Ambiguity in Hawthorne's Young Goodman Brown

1847 words - 7 pages Brown”:  “For Hawthorne, the forest was neither the proper home of the admirable Adam, as with Cooper; nor was it the hideout of the malevolent adversary. . . . It was the ambiguous setting of moral choice. . . .” (74-75). Henry James in Hawthorne, when discussing “Young Goodman Brown” mentions how allegorical Hawthorne is, and how it is not clearly expressed with this author:   The only cases in which it is endurable is when it is extremely

Ambiguity in Hawthorne's Young Goodman Brown

1727 words - 7 pages Ambiguity in “Young Goodman Brown”               Peter Conn in “Finding a Voice in an New Nation” makes a statement regarding Hawthorne’s ambiguity:  “Almost all of Hawthorne’s finest stories are remote in time or place. The glare of contemporary reality immobillized his imagination. He required shadows and half-light, and he sought a nervous equilibrium in ambiguity” (82). There is considerable ambiguity in Nathaniel Hawthorne’s “Young

The Ambiguity in Hawthorne's Young Goodman Brown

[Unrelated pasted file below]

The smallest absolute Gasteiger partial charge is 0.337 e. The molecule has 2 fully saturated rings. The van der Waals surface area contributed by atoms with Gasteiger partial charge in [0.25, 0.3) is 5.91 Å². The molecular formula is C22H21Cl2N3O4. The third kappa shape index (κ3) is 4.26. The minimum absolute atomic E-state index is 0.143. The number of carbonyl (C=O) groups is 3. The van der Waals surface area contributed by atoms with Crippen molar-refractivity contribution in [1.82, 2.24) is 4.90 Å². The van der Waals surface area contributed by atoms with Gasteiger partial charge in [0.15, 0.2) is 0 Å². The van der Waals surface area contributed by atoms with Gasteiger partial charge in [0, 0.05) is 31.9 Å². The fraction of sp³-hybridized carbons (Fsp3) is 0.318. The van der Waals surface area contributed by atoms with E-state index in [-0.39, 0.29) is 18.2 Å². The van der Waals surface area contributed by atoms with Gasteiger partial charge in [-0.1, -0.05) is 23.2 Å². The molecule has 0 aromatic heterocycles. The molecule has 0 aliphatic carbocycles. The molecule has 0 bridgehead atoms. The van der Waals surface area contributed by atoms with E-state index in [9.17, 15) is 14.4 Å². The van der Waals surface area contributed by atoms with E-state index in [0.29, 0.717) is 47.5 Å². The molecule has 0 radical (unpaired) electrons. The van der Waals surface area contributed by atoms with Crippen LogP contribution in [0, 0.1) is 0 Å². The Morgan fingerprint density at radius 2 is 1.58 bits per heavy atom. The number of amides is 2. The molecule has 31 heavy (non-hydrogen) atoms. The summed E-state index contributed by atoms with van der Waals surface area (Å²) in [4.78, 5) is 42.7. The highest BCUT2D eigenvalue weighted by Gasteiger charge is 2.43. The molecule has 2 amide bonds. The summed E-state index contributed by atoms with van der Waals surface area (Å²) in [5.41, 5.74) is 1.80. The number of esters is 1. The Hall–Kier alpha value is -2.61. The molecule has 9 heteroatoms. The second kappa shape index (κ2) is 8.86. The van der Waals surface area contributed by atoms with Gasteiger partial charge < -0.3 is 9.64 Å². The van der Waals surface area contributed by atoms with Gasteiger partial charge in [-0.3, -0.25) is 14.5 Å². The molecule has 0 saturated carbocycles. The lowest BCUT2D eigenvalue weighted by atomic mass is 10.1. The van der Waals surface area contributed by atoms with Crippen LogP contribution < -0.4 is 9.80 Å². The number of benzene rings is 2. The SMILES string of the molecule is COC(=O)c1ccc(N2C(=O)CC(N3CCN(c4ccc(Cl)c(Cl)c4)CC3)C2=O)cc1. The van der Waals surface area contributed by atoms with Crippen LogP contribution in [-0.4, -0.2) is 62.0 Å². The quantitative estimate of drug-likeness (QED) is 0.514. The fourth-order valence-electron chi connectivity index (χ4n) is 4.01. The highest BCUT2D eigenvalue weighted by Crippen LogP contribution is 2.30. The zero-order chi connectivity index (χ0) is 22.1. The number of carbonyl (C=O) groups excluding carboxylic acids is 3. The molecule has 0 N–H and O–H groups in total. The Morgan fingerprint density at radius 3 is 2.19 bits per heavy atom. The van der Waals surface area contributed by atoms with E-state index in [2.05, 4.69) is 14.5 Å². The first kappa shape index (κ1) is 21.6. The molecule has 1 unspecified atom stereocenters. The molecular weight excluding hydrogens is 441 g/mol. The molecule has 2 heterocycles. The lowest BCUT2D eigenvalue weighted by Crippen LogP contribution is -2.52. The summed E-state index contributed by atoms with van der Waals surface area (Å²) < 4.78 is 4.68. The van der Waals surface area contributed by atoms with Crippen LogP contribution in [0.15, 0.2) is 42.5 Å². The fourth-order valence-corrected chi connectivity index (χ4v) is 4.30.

1655 words - 7 pages The Ambiguity in “Young Goodman Brown”        The literary critics agree that there is considerable ambiguity in Nathaniel Hawthorne’s “Young Goodman Brown.” This essay intends to illustrate the previous statement and to analyze the cause of this ambiguity.   Henry James in Hawthorne, when discussing “Young Goodman Brown” comments on how imaginative it is, then mentions how allegorical Hawthorne is, and how allegory should be

Hawthorne's Young Goodman Brown and Transcendentalism

2389 words - 10 pages that human existence transcended the sensory realm, and rejected formalism in favor of individual responsibility. Hawthorne's fiancee Sophia Peabody drew him into "the newness," and in 1841 Hawthorne invested $1500 in the Brook Farm Utopian Community, leaving disillusioned within a year. His works show some Transcendentalist influence, including a belief in individual choice and consequence, and an emphasis on symbolism. “Young Goodman Brown” would

Symbolism in Hawthorne's Young Goodman Brown

2494 words - 10 pages Symbolism in Young Goodman Brown                 Edmund Fuller and B. Jo Kinnick in “Stories Derived from New England Living” state: “Hawthorne’s unique gift was for the creation of strongly symbolic stories which touch the deepest roots of man’s moral nature” (31). It is the purpose of this essay to explore the main symbolism contained within Nathaniel Hawthorne’s tale, “Young Goodman Brown.”   Stanley T. Williams in “Hawthorne’s

Transcendentalism and Hawthorne's Young Goodman Brown